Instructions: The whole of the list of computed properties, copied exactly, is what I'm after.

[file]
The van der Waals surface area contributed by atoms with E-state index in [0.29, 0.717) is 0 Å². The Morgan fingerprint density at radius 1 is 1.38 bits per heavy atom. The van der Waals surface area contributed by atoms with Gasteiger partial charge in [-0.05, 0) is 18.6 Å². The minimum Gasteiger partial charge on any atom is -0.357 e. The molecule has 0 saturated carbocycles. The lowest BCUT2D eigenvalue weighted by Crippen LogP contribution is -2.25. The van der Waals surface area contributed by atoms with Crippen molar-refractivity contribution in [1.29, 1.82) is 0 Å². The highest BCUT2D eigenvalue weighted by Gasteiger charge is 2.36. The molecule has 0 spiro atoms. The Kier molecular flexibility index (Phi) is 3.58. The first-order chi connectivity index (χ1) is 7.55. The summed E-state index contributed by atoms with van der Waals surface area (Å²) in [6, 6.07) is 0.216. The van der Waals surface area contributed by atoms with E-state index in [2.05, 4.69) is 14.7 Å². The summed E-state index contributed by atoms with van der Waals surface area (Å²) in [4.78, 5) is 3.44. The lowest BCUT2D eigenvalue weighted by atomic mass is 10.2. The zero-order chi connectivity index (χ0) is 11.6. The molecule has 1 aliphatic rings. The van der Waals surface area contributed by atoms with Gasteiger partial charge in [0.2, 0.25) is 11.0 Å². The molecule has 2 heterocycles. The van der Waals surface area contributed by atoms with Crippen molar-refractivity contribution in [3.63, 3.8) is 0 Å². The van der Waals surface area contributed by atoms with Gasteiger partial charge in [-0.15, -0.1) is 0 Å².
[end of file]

The van der Waals surface area contributed by atoms with E-state index in [0.29, 0.717) is 0 Å². The Morgan fingerprint density at radius 1 is 1.38 bits per heavy atom. The van der Waals surface area contributed by atoms with Gasteiger partial charge in [-0.05, 0) is 18.6 Å². The minimum Gasteiger partial charge on any atom is -0.357 e. The molecule has 0 saturated carbocycles. The lowest BCUT2D eigenvalue weighted by Crippen LogP contribution is -2.25. The van der Waals surface area contributed by atoms with Crippen molar-refractivity contribution in [1.29, 1.82) is 0 Å². The highest BCUT2D eigenvalue weighted by Gasteiger charge is 2.36. The molecule has 0 spiro atoms. The Kier molecular flexibility index (Phi) is 3.58. The first-order chi connectivity index (χ1) is 7.55. The summed E-state index contributed by atoms with van der Waals surface area (Å²) in [6, 6.07) is 0.216. The van der Waals surface area contributed by atoms with E-state index in [2.05, 4.69) is 14.7 Å². The summed E-state index contributed by atoms with van der Waals surface area (Å²) in [4.78, 5) is 3.44. The lowest BCUT2D eigenvalue weighted by atomic mass is 10.2. The zero-order chi connectivity index (χ0) is 11.6. The molecule has 1 aliphatic rings. The van der Waals surface area contributed by atoms with Gasteiger partial charge in [0.2, 0.25) is 11.0 Å². The molecule has 2 heterocycles. The van der Waals surface area contributed by atoms with Crippen molar-refractivity contribution in [3.63, 3.8) is 0 Å². The van der Waals surface area contributed by atoms with Gasteiger partial charge in [-0.15, -0.1) is 0 Å².